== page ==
Fixed wireless is a wireless, cellular–based type of internet connection. Most fixed wireless plans give you max speeds of 25–50 Mbps, making it a solid fallback option if you can’t find something faster or cheaper.
How can you improve your internet speed?
You can improve your internet speed by upgrading to a faster plan, updating your equipment, or taking simpler measures like closing out apps and browser windows. Internet can be slow for all sorts of reasons—and not just because you have a slow plan. So read on for common solutions and home remedies to put some pep in your Wi-Fi’s step. You can find more detailed explanations in our 10-step guide to improving internet speeds.
Update your modem and router. Outdated equipment can impede your internet speed, keeping you from hitting the speeds you’re paying for. To stay up to date, get a modem and router that meet wireless standards for Wi-Fi 5 (802.11ac) or Wi-Fi 6 (802.11ax). And if you have a cable gigabit plan, make sure you have a DOCSIS 3.1 gigabit modem.
Move your router to a better location. Your router dispatches a Wi-Fi signal to all the connected devices in your home, so make sure it’s in a centralized location (like your living room) and away from any obvious obstructions. Bulky furniture or electronic appliances like microwaves can block its signal.
Plug your computer directly into your router. Use an Ethernet cable to give your computer a more direct line to your home network. Wired connections improve your speeds and reduce the chance of signal interference.
Regulate other users’ online activity. If you have an important Zoom meeting, ask your kids to switch off the Xbox to free up more bandwidth. Some routers have Quality of Service (QoS) settings that let you put limits on certain users and online activities.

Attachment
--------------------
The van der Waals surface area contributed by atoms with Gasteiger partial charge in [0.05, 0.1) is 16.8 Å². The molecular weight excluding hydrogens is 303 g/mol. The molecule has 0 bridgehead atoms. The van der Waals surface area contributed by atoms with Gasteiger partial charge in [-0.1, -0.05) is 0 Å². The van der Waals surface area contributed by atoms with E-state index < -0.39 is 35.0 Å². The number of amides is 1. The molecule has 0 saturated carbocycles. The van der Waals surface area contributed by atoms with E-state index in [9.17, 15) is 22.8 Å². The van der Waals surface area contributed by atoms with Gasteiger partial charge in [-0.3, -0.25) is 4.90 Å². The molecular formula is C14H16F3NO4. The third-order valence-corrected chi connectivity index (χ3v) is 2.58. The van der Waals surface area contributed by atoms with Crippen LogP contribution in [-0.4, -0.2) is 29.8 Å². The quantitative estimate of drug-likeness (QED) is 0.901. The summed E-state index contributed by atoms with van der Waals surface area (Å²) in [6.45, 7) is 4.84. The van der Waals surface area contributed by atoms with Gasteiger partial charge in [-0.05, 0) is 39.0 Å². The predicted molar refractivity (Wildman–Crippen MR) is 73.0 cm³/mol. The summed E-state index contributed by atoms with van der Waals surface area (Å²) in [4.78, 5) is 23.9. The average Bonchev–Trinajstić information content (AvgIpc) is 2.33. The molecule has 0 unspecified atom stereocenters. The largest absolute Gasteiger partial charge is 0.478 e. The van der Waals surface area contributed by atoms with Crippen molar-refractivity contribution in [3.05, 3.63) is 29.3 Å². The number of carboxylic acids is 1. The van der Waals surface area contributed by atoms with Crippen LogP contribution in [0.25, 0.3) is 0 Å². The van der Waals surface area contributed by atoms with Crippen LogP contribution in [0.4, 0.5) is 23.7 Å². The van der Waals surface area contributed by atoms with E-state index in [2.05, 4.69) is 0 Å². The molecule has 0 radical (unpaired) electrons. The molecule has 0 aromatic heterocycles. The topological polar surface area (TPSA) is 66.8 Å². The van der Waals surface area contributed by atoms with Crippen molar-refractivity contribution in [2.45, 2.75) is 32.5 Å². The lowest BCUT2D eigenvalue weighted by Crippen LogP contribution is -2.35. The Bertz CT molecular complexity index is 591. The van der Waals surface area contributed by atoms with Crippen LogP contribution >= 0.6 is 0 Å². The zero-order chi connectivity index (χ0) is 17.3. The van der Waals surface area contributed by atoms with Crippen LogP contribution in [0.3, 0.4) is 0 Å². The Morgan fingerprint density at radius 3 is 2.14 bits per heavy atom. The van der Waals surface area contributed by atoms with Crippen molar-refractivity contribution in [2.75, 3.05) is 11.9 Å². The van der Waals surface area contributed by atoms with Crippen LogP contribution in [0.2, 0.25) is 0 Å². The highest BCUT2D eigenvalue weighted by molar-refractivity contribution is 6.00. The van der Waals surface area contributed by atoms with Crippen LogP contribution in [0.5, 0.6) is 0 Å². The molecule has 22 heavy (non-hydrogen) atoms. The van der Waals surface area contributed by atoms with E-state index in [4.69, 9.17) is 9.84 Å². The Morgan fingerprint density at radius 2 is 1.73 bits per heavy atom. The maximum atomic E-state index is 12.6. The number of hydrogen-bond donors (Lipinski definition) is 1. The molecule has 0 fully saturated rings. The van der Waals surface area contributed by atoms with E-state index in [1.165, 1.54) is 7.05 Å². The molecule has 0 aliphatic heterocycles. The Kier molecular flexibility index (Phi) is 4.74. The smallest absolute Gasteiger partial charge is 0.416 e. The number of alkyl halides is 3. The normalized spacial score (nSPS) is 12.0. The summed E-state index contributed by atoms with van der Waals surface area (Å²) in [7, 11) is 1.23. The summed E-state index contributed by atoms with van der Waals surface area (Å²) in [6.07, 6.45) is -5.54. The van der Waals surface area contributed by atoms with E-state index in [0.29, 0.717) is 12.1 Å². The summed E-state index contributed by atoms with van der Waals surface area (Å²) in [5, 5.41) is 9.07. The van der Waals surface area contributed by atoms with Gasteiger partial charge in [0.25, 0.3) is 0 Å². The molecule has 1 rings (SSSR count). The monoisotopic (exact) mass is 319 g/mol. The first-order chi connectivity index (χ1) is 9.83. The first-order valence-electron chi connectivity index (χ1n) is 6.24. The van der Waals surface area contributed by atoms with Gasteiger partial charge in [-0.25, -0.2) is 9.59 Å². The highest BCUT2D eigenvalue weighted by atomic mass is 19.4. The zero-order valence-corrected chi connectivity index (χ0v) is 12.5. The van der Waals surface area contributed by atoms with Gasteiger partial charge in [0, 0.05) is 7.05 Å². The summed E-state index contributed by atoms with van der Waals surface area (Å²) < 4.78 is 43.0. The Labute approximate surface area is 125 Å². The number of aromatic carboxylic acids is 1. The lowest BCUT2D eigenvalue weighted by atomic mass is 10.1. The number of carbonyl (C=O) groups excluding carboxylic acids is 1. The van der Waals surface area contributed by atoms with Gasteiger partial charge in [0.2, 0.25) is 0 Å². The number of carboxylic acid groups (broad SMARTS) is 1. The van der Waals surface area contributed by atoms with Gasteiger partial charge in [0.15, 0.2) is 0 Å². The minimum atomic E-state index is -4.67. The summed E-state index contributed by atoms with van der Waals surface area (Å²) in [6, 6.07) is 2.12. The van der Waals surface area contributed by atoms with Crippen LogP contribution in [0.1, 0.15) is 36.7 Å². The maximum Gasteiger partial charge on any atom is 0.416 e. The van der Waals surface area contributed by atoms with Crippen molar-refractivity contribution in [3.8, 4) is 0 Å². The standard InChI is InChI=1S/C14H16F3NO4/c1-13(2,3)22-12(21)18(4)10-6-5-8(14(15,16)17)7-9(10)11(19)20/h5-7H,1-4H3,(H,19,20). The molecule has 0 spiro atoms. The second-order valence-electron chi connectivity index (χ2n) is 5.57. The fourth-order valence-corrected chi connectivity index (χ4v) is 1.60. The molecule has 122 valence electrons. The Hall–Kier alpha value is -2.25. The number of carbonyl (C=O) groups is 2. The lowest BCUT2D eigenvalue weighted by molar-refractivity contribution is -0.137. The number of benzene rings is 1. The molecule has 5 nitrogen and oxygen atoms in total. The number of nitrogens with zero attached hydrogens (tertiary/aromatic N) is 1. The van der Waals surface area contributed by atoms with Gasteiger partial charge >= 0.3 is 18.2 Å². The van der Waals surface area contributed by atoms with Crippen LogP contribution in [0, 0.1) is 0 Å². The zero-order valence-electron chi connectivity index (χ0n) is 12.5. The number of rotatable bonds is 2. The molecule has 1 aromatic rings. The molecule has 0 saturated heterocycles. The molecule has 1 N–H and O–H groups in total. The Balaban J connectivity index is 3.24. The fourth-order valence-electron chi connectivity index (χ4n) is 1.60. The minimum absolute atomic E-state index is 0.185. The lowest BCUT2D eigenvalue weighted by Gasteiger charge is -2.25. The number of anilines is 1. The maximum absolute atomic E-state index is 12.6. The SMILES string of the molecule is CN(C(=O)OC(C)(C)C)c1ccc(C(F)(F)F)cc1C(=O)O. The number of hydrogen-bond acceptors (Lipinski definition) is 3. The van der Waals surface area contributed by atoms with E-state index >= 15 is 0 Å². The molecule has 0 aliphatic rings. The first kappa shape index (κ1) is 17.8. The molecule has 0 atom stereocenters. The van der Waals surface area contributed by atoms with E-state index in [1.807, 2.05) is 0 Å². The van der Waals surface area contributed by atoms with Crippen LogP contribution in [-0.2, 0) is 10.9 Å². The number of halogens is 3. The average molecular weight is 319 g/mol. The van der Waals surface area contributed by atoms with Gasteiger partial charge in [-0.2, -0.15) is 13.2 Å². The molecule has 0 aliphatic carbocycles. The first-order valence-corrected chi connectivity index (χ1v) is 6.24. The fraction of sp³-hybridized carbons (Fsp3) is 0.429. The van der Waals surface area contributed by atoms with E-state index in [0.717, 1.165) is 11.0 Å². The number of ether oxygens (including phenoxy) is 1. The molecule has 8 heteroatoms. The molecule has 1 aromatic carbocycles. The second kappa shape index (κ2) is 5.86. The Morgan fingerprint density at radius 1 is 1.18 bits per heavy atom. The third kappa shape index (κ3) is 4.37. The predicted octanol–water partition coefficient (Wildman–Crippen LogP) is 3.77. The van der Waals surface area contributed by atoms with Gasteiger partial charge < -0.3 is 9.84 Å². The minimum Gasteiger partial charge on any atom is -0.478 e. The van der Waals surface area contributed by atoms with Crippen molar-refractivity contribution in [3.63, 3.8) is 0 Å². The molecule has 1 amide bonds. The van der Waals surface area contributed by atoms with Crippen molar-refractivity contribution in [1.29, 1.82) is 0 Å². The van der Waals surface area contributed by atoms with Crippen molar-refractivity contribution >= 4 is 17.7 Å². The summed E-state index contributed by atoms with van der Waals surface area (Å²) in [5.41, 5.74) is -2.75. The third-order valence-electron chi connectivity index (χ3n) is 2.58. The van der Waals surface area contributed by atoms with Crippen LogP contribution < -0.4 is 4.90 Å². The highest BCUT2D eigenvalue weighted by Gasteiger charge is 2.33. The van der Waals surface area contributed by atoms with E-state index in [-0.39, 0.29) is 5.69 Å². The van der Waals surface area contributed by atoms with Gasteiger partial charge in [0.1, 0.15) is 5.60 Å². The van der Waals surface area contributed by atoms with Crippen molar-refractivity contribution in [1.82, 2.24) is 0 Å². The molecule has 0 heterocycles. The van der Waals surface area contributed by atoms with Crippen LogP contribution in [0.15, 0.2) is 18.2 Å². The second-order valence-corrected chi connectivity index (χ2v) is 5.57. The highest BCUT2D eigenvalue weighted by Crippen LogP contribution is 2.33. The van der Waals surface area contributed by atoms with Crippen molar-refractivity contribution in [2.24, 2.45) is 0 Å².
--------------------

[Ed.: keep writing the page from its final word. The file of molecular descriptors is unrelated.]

Close out unnecessary tabs and apps. Got two dozen tabs open on your browser? Clear the air by closing the ones you’re not using.
Upgrade your internet. If all else fails, you can always look into upgrading your internet speed. You may even consider switching providers if the service you have now just doesn’t cut it.
Search your zip code below to compare all internet speeds are available in your area.
What is broadband?
Broadband internet is a term that’s often used interchangeably with high-speed internet, referring to any type of connection except dial-up. According to the Federal Communications Commission, an internet service must deliver at least 25 Mbps download speed and at least 3 Mbps upload speed to qualify as broadband—although FCC Chairwoman Jessica Rosenworcel has called for raising the baseline definition to much faster speeds.
This term broadband came about as internet connection technology improved in the 1990s. Since then, it was gradually allowing the transmission of information over a much larger variety of frequencies, experts started using the word broadband to describe this wide (broad) range of frequencies (bands).
What is WiFi?
On a technical level, WiFi is a nickname for a set of technological protocols based on the IEEE 802.11 standards and upheld by the Wi-Fi Alliance. Industry leaders coined the term in the late 1990s to help market WiFi products, since it was more catchy-sounding than IEEE 802.11.3 or WiFi wireless internet. These days, the terms WiFi and internet are often used interchangeably. Technically speaking, though, WiFi (also spelled “Wi-Fi”) is a technology standard to provide a wireless connection.